The ‘No Exit’ like stay in the Monterrey airport with no sleep for almost 24 hours was enough to make me question my sanity. But the bus ride restored my faith in humanity all over the planet. And finally meeting Diego at the Bus Station was such a relief. I immediately got a great vibe from him. He was genuinely happy that I had come. He is the sort of gentleman that one rarely meets anymore. And YES, his IS actually THAT good looking. Google him… Yup, that’s not photoshop. His beauty is only matched by his lovely partner, and two perfect children!

Arriving at the Inn at Mata Oritiz was like sauntering casually into a romantic western film in the 1950’s. The Inn is basic, pretty, well-kept and clean. It was built over 100 years ago, whitewashed adobe, with pretty shaded garden areas. Alma, the proprietress speaks not a word of English, but she is fluent in the universal language of hospitality. Her food was simply perfection. Each meal was made like it would have been for family; fresh and hearty. Unfortunately, the owners of the Inn were pretty lame on my last night (Not Alma, she remained awesome). Ill get to that later.

Diego gave me a tour of the small town, of around 1000 people. It seemed even smaller, really. Even though I spoke no Spanish, and most of the people there spoke no English – I felt safe. It was such a small town I imagine everyone knew who I was and what I was doing there. There was another potter in town who was doing a class at the same time. I think that those students were staying in Cases Grandes.  So here is a bit of history on the Mata Ortiz – according to Diego and a few other bits I picked up here and there. There are several books written about it. Two of which I bought before going, and neither of them did I read. So here is the Mata Ortiz story, according to me – and I could be totally wrong.  One hundred and fifty years ago some folks moved to the beautiful river valley. Now this river only has running water for about a month out of each year, just during the rainy season. It rains something like 3 days a year, but its monsoon rains when they come. But the valley is slashed through with the verdant strip of green, the trees roots digging deep for the water that is there. In this forest of old willows is ten million birds. Their songs echoing off the rocky red mountains that flank this valley.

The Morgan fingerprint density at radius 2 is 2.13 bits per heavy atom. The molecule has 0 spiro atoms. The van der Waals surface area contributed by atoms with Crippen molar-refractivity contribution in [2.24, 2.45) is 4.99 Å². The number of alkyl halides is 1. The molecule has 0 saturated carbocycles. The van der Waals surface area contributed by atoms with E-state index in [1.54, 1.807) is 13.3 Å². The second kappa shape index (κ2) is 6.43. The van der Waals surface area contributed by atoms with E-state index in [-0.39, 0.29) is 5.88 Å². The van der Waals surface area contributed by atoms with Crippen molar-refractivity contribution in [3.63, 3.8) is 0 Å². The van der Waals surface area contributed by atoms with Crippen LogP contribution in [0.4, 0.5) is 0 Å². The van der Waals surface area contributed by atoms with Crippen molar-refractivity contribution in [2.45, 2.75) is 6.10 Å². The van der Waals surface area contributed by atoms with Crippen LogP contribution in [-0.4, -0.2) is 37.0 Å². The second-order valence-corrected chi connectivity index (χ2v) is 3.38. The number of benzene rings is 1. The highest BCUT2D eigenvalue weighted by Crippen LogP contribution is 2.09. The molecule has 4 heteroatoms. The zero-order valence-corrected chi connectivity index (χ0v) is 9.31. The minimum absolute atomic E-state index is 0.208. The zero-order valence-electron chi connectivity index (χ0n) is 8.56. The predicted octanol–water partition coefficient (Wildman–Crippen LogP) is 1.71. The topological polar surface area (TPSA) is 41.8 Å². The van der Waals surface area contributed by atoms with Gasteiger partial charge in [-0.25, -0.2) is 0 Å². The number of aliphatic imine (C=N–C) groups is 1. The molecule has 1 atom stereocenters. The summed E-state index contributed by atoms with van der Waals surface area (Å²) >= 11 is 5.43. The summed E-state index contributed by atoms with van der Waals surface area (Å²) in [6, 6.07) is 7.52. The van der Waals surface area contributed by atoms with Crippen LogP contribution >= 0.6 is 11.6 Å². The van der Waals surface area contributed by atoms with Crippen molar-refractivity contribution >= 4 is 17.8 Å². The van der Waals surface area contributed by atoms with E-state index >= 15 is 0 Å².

Anyway… people moved here to escape the chaos of the pending revolution. That didn’t end up working out so well… as Chihuahua ended up playing a major role in the revolution, and was not spared any of the violence and upheaval. But just prior to the revolution families moved to the area, and built adobe homes out of the dirt and rocks that was their land. They noticed that there were quite a lot of pottery shards in their adobe. And then they started finding whole pots. Or bits and pieces that they could put back together into pots. By the 1950’s the collectors started coming and so did the archeologists. Many of the locals worked and learned with the archeologists. But they also learned a different skill… copying the ancient pottery so well that they could pass it off as artifacts. There are museums all over the world that has some of these fakes in their collection!

(Ancient pottery shard in the adobe walls of Diego’s childhood home)  The Ancient people – dubbed the Paquime – had been gone for over 600 years.

One generally accepted theory is that they moved northward and became the Pueblo people. Their systems of architecture, public infrastructure, and governments were all quite advanced. And their artwork was quite sophisticated.

The Mexicans who moved in to the area hundreds of years later learned their techniques for making pottery through trial and error, and by using the materials at hand, the same materials used by the Paquime people. (And this is one reason why spotting a fake can be nearly impossible).  But after a few decades of ‘fakeing it’, a few of the Mata Ortiz potters started to make their own art – based off of the tradition, and with the same materials – but with a unique and contemporary eye. They began to sign their work. And sell to art collectors, not just artifact collectors.

The bowl to the right is one of Diegos.  Below are three small pieces I bought while in Mata Ortiz, each with a very different style.Next time I’ll tell you about the process of actually making this beautiful style of pottery. And perhaps I’ll tell you more about Alma’s amazing cooking!

I hope you’re enjoying this account.  I will try and post the next part before too long. Be sure to email me should you have any questions!

Ilena